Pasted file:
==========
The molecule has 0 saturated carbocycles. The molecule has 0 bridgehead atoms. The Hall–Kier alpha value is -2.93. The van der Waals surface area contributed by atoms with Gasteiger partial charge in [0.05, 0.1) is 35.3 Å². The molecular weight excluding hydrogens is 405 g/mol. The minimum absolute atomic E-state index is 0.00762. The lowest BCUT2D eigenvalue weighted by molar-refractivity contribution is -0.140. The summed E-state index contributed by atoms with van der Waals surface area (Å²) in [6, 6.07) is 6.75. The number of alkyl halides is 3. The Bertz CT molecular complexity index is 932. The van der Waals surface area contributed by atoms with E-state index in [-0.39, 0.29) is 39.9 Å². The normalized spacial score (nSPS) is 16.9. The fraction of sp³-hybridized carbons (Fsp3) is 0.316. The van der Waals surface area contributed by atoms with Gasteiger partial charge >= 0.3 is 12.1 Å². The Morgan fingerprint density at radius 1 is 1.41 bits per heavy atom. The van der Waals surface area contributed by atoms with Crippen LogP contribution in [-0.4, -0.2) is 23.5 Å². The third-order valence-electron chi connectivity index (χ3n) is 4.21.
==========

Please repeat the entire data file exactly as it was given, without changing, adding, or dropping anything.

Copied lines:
The molecule has 0 saturated carbocycles. The molecule has 0 bridgehead atoms. The Hall–Kier alpha value is -2.93. The van der Waals surface area contributed by atoms with Gasteiger partial charge in [0.05, 0.1) is 35.3 Å². The molecular weight excluding hydrogens is 405 g/mol. The minimum absolute atomic E-state index is 0.00762. The lowest BCUT2D eigenvalue weighted by molar-refractivity contribution is -0.140. The summed E-state index contributed by atoms with van der Waals surface area (Å²) in [6, 6.07) is 6.75. The number of alkyl halides is 3. The Bertz CT molecular complexity index is 932. The van der Waals surface area contributed by atoms with E-state index in [-0.39, 0.29) is 39.9 Å². The normalized spacial score (nSPS) is 16.9. The fraction of sp³-hybridized carbons (Fsp3) is 0.316. The van der Waals surface area contributed by atoms with Gasteiger partial charge >= 0.3 is 12.1 Å². The Morgan fingerprint density at radius 1 is 1.41 bits per heavy atom. The van der Waals surface area contributed by atoms with Crippen LogP contribution in [-0.4, -0.2) is 23.5 Å². The third-order valence-electron chi connectivity index (χ3n) is 4.21.